Respect Your Nanny

    Your nanny deserves to be treated with respect, and as an equal. She’s a trusted employee, not a servant.

    Keep the Relationship Professional

    Your nanny is an employee who works in your home, not your best friend. While there’s nothing wrong with being friendly, there’s a line you shouldn’t cross. Don’t say anything to your nanny you wouldn’t say to a co-worker at your job.

    Respect Working Hours

    If you’re out and are supposed to return home at a specific time but know you’re going to be late, call your nanny and let her know.

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    Pay Your Nanny on Time

    Forgetting to pay your nanny on payday or to pay her for overtime sends a signal that you don’t care. Using a nanny payroll company with direct deposit simplifies this process for you and means your nanny won’t have to run to the bank every payday to deposit her check.

    Give Her a Free Hand

    No one likes to be micromanaged. A little autonomy goes a long way toward promoting a good relationship and job satisfaction.

    Fund Expenses in Advance

    Expenses that arise in the course of the day may include things such as gas, meals, groceries, and activities. Your nanny shouldn’t be required to pay for these expenses and wait for you to reimburse her. Set up a petty cash jar for expenses or give the nanny a check card or credit card to for this purpose. Responsibilities regarding expenses should be spelled out in the employment agreement.

    Give Her a Break

    Everyone appreciates a little break now and then. Keep nanny burnout in check with an occasional paid day off. Your nanny will appreciate the gesture and get a chance to unwind. Think of it as a mini-vacation.

    Keep the Lines of Communication Open

    A large part of your nanny’s job satisfaction is based on good communication. You need to have reasonable, clearly expressed expectations. You should praise the nanny for a job well done and give and receive feedback. This will go a long way toward making sure your nanny is happy with her work environment, which in turn will make you a satisfied employer. Follow our tips and you’re likely to have a mutually beneficial, harmonious relationship with your nanny.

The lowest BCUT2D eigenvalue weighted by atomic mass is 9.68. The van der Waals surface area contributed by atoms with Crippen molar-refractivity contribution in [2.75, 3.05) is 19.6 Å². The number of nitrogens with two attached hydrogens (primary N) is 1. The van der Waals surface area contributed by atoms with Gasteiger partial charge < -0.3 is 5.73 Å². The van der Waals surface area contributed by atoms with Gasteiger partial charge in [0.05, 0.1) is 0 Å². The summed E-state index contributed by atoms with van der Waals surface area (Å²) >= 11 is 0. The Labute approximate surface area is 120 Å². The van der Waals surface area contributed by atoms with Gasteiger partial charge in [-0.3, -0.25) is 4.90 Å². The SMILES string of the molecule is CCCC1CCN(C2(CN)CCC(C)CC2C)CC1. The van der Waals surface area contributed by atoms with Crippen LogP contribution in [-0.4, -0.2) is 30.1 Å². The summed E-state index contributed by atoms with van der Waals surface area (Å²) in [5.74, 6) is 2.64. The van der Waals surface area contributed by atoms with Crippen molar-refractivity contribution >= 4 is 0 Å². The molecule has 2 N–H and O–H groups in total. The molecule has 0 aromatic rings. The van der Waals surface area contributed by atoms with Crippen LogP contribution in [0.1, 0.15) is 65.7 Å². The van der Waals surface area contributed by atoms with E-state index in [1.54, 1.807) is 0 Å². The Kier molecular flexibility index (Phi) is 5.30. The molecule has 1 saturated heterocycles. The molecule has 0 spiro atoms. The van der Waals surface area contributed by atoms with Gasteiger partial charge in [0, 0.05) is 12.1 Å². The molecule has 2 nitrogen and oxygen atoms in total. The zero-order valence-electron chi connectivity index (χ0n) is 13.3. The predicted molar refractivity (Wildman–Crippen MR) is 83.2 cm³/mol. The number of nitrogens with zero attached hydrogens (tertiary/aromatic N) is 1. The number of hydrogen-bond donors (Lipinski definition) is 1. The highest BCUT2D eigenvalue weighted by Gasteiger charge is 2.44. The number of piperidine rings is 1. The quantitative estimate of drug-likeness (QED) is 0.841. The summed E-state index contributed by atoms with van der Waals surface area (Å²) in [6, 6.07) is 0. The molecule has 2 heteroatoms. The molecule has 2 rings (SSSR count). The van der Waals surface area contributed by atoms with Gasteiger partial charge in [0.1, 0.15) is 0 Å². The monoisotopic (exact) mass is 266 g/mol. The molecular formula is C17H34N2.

Featured photo credit: Shutterstock via shutterstock.com

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Kathleen Webb

Co-Founder, HomeWork Solutions

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Last Updated on August 22, 2019

14 Helpful Tips for Single Parents: How to Stay Sane While Doing it All

14 Helpful Tips for Single Parents: How to Stay Sane While Doing it All

According to the U.S. Census Bureau, over 27% of children under the age of 18 are living with a single parent.[1] That’s over 1/4th of the U.S. population.There is a common misconception that children who grow up in single parent homes are not as successful as children living in two-parent homes.

One crucial detail that was often left out of studies when comparing single and two-parent homes was the stability of the household. There is a correlation between family structure and family stability, but this study shows that children who grow up in stable single-parent homes do as well as those in married households in terms of academic abilities and behavior.

But providing stability is easier said than done. With only one adult to act as a parent, some tasks are inherently more challenging. However, there are a few helpful things you can do to make the parenting journey a little easier for yourself and stay sane while doing it.

1. Don’t Neglect Self-Care

Before anything else can be done, you must be caring for your own needs adequately. Only when you are feeling well-rested and healthy can you be at your best for your children.

Many parents tend to put their kids’ needs first and their owns last, but that will result in a never-ending cycle of exhaustion and feelings of inadequacy. Make time to eat regularly and healthfully, get plenty of rest, and squeeze in exercise whenever you can. Even a short walk around the neighborhood will help your body get much-needed movement and fresh air.

Your children depend on you, and it’s up to you to make sure that you are well-equipped and ready to take on that responsibility.

2. Join Forces with Other Single Parents

At times, it may seem like you’re the only person who knows what it’s like to be a single parent. However, the statistics say that there are many others who know exactly what you’re going through.